When World War II ended and Hitler committed suicide, what happened to his personal possessions and real estate? I presume that given his defeat, any will he might have had wasn't honored. Did certain parties seize control of them? Were they looted? Something else?

  • 3
    Note the interesting issue of his copyrights. For a long time, the state of Bavaria held that it owned them, and declined to allow any reprints.
    – o.m.
    Oct 13, 2019 at 10:51

3 Answers 3


Short answer:
Hitler's will, as such, probably played no role in the redistribution of his personal property.

Reliable sources could, no doubt, be found to confirm that the Allied intension from the beginning was to confiscate the property of the NSDAP and it's main party leaders.

Careful reading of the Wikipedia sources show that, when no longer needed by Allied Forces, property was transferred to the local state governments (no doubt with conditions).

The Wikipedia (German only) Führersperrgebiet Obersalzberg article shows that this held true also for personal property

Die Schallplattensammlung Adolf Hitlers gelangte in das amerikanische Nationalarchiv.

Adolf Hitler's record collection reached the American National Archives.

which was not necessarily allways returned.

Adolf Hitler's Munich apartment now belongs to the Bavarian state.

Based on this German article from 2013

Eingezogen war Hitler am 1. Oktober 1929 samt Personal. Eva Braun kam oft zu Besuch. Und auch allerhand Größen der damaligen Zeit waren am Prinzregentenplatz zu Gast. Ende 1938 ging − wohl mit Hilfe der Partei und dank der sprudelnden Einnahmen aus dem Verkauf seines Buchs "Mein Kampf" − das ganze Haus in Hitlers Privatbesitz über. Bis zu seinem Tod 1945 blieb er mit dieser Adresse in München gemeldet – auch wenn er nach Ausbruch des Kriegs kaum mehr in der Wohnung lebte. Dabei war gleich ab 1939 für ihn ein Luftschutzbunker mit einer 4,75 Tonnen schweren Stahldecke und Eichenholz-getäfeltem Führer-Raum gebaut worden.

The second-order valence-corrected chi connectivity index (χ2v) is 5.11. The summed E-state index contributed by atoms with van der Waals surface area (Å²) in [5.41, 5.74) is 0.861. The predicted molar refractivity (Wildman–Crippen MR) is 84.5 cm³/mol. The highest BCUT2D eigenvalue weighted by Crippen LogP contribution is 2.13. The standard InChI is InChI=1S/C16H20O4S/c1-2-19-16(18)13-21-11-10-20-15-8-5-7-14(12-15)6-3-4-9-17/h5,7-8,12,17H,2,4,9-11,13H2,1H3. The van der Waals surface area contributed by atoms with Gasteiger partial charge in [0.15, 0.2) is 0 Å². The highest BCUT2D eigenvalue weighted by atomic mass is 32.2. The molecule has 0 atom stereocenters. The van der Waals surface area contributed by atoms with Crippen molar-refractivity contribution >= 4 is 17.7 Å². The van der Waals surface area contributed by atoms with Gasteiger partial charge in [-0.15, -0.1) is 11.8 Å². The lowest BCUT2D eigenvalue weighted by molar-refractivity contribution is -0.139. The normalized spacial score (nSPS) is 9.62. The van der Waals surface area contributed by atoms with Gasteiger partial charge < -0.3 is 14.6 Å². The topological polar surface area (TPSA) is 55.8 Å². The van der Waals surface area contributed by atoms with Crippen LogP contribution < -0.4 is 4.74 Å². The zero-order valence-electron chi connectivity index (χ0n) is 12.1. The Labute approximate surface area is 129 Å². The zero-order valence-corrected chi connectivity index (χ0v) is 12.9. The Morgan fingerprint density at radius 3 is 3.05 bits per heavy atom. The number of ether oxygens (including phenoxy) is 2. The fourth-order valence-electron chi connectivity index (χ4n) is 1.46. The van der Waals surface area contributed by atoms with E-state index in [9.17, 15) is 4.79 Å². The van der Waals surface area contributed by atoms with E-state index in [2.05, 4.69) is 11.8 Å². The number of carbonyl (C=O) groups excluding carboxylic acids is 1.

Hitler was moved in on the 1st of October 1929, including personnel. Eva Braun often came to visit. And also all sorts of notable people of the time were guests at Prinzregentenplatz. At the end of 1938 - probably with the help of the party and thanks to the bubbling revenues from the sale of his book "Mein Kampf" - the whole house passed into Hitler's private ownership. Until his death in 1945, he remained registered at this address in Munich - despite the fact that he he hardly lived in the apartment after the outbreak of war. In 1939, an air raid shelter with a 4.75-ton steel ceiling and oak-paneled "Führer room" had been built for him.

Traditionally, with the exception of the present Chancellor, a Chancellor used the provided flat within the Chancellery.

This residence was situated in the (Old) Reichskanzlei, Wilhelmstraße No. 77 (former "Palais Schulenburg").

  • to my knowledge, Hitler had no property in Berlin, possibly none outside of Bavaria.

Hitlers privates Eigentum fiel an an den Freistaat – darunter auch das gesamte Gebäude am Prinzregentenplatz. Seit 1949 residieren hier verschiedene Polizeibehörden und verhindern, dass die Wohnung eine Wallfahrtsstätte für die Ewiggestrigen wird. Heute ist der Prinzregentenplatz 16 Sitz der Polizeiinspektion 22.

Hitler's private property fell to the Free State [of Bavaria] - including the entire building at Prinzregentenplatz. Since 1949, various police authorities have been residing there and preventing the apartment from becoming a place of pilgrimage for the die-hard. Today the Prinzregentenplatz 16 is the seat of the police inspectorate 22.

In 1933 a property was bought in Obersalzberg, which was renamed to Berghof in 1935/36 and served as a Sommer residence.